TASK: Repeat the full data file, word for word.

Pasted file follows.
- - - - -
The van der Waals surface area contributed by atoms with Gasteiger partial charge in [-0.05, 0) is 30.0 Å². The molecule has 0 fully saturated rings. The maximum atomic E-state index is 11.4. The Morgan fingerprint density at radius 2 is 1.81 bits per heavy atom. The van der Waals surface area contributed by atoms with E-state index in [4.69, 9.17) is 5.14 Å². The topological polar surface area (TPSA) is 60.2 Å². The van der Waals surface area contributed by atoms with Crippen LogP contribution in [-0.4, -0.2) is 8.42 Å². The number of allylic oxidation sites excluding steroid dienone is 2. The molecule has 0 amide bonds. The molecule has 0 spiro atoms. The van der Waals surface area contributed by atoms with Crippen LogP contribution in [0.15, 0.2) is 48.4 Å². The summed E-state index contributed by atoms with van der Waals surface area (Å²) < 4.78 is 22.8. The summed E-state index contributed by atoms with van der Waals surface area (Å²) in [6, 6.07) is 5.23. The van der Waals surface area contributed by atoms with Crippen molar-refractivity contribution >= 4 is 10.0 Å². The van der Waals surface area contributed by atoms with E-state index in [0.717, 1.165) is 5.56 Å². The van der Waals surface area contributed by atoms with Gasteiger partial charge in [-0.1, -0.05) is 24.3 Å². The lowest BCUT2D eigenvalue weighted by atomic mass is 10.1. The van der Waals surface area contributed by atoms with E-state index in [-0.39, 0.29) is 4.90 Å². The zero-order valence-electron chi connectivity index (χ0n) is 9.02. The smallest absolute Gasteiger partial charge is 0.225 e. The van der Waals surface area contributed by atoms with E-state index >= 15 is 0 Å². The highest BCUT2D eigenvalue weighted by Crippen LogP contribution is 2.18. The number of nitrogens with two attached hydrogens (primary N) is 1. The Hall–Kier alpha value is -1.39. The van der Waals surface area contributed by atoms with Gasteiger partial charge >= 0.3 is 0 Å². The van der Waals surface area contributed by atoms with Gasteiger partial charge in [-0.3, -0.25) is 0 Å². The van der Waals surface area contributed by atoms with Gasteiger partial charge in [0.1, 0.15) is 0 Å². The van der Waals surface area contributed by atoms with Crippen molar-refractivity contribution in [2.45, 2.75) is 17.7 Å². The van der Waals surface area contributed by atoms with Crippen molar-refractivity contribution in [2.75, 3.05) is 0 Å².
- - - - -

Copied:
The van der Waals surface area contributed by atoms with Gasteiger partial charge in [-0.05, 0) is 30.0 Å². The molecule has 0 fully saturated rings. The maximum atomic E-state index is 11.4. The Morgan fingerprint density at radius 2 is 1.81 bits per heavy atom. The van der Waals surface area contributed by atoms with E-state index in [4.69, 9.17) is 5.14 Å². The topological polar surface area (TPSA) is 60.2 Å². The van der Waals surface area contributed by atoms with Crippen LogP contribution in [-0.4, -0.2) is 8.42 Å². The number of allylic oxidation sites excluding steroid dienone is 2. The molecule has 0 amide bonds. The molecule has 0 spiro atoms. The van der Waals surface area contributed by atoms with Crippen LogP contribution in [0.15, 0.2) is 48.4 Å². The summed E-state index contributed by atoms with van der Waals surface area (Å²) < 4.78 is 22.8. The summed E-state index contributed by atoms with van der Waals surface area (Å²) in [6, 6.07) is 5.23. The van der Waals surface area contributed by atoms with Crippen molar-refractivity contribution >= 4 is 10.0 Å². The van der Waals surface area contributed by atoms with E-state index in [0.717, 1.165) is 5.56 Å². The van der Waals surface area contributed by atoms with Gasteiger partial charge in [-0.1, -0.05) is 24.3 Å². The lowest BCUT2D eigenvalue weighted by atomic mass is 10.1. The van der Waals surface area contributed by atoms with E-state index in [-0.39, 0.29) is 4.90 Å². The zero-order valence-electron chi connectivity index (χ0n) is 9.02. The smallest absolute Gasteiger partial charge is 0.225 e. The van der Waals surface area contributed by atoms with E-state index >= 15 is 0 Å². The highest BCUT2D eigenvalue weighted by Crippen LogP contribution is 2.18. The number of nitrogens with two attached hydrogens (primary N) is 1. The Hall–Kier alpha value is -1.39. The van der Waals surface area contributed by atoms with Gasteiger partial charge >= 0.3 is 0 Å². The van der Waals surface area contributed by atoms with Gasteiger partial charge in [-0.3, -0.25) is 0 Å². The van der Waals surface area contributed by atoms with Gasteiger partial charge in [0.1, 0.15) is 0 Å². The van der Waals surface area contributed by atoms with Crippen molar-refractivity contribution in [2.45, 2.75) is 17.7 Å². The van der Waals surface area contributed by atoms with Crippen molar-refractivity contribution in [2.75, 3.05) is 0 Å².